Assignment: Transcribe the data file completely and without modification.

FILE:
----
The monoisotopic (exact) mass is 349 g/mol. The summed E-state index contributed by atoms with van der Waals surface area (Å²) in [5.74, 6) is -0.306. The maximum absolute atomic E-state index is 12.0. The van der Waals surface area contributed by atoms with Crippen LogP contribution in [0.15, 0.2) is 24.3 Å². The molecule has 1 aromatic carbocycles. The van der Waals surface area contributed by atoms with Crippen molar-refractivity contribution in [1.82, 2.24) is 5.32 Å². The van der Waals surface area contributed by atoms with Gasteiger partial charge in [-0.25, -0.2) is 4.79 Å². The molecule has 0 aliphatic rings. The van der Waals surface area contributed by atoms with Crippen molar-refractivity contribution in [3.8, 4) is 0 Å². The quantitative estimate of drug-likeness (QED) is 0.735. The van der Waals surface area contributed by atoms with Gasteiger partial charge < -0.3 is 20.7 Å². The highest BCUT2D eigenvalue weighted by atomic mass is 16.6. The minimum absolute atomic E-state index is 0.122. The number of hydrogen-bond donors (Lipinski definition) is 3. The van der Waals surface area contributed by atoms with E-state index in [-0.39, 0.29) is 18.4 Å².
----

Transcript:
The monoisotopic (exact) mass is 349 g/mol. The summed E-state index contributed by atoms with van der Waals surface area (Å²) in [5.74, 6) is -0.306. The maximum absolute atomic E-state index is 12.0. The van der Waals surface area contributed by atoms with Crippen LogP contribution in [0.15, 0.2) is 24.3 Å². The molecule has 1 aromatic carbocycles. The van der Waals surface area contributed by atoms with Crippen molar-refractivity contribution in [1.82, 2.24) is 5.32 Å². The van der Waals surface area contributed by atoms with Gasteiger partial charge in [-0.25, -0.2) is 4.79 Å². The molecule has 0 aliphatic rings. The van der Waals surface area contributed by atoms with Crippen molar-refractivity contribution in [3.8, 4) is 0 Å². The quantitative estimate of drug-likeness (QED) is 0.735. The van der Waals surface area contributed by atoms with Gasteiger partial charge < -0.3 is 20.7 Å². The highest BCUT2D eigenvalue weighted by atomic mass is 16.6. The minimum absolute atomic E-state index is 0.122. The number of hydrogen-bond donors (Lipinski definition) is 3. The van der Waals surface area contributed by atoms with E-state index in [-0.39, 0.29) is 18.4 Å².